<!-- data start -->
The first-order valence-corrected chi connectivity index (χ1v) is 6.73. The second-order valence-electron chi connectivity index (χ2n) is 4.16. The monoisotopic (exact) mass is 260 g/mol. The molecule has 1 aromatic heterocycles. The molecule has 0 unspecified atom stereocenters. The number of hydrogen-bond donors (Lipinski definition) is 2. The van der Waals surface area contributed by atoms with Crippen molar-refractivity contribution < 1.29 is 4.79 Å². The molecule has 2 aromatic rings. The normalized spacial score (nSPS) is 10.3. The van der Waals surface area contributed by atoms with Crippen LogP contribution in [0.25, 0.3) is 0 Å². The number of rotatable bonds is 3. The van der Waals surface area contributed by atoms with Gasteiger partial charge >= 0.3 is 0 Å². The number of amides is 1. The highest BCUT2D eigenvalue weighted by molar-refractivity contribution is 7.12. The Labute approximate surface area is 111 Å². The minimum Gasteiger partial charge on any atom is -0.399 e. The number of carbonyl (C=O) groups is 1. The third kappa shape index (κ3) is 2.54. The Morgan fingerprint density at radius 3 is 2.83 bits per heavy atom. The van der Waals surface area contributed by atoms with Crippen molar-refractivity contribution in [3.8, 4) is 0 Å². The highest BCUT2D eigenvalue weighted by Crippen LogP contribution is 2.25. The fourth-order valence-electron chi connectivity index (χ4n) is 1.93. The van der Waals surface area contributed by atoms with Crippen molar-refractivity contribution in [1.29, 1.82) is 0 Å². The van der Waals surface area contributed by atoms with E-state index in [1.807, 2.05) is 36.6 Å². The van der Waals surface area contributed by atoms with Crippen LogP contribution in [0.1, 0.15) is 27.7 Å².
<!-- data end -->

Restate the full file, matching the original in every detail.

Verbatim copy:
The first-order valence-corrected chi connectivity index (χ1v) is 6.73. The second-order valence-electron chi connectivity index (χ2n) is 4.16. The monoisotopic (exact) mass is 260 g/mol. The molecule has 1 aromatic heterocycles. The molecule has 0 unspecified atom stereocenters. The number of hydrogen-bond donors (Lipinski definition) is 2. The van der Waals surface area contributed by atoms with Crippen molar-refractivity contribution < 1.29 is 4.79 Å². The molecule has 2 aromatic rings. The normalized spacial score (nSPS) is 10.3. The van der Waals surface area contributed by atoms with Crippen LogP contribution in [0.25, 0.3) is 0 Å². The number of rotatable bonds is 3. The van der Waals surface area contributed by atoms with Gasteiger partial charge >= 0.3 is 0 Å². The number of amides is 1. The highest BCUT2D eigenvalue weighted by molar-refractivity contribution is 7.12. The Labute approximate surface area is 111 Å². The minimum Gasteiger partial charge on any atom is -0.399 e. The number of carbonyl (C=O) groups is 1. The third kappa shape index (κ3) is 2.54. The Morgan fingerprint density at radius 3 is 2.83 bits per heavy atom. The van der Waals surface area contributed by atoms with Crippen molar-refractivity contribution in [3.8, 4) is 0 Å². The highest BCUT2D eigenvalue weighted by Crippen LogP contribution is 2.25. The fourth-order valence-electron chi connectivity index (χ4n) is 1.93. The van der Waals surface area contributed by atoms with Crippen molar-refractivity contribution in [1.29, 1.82) is 0 Å². The van der Waals surface area contributed by atoms with E-state index in [1.807, 2.05) is 36.6 Å². The van der Waals surface area contributed by atoms with Crippen LogP contribution in [0.1, 0.15) is 27.7 Å².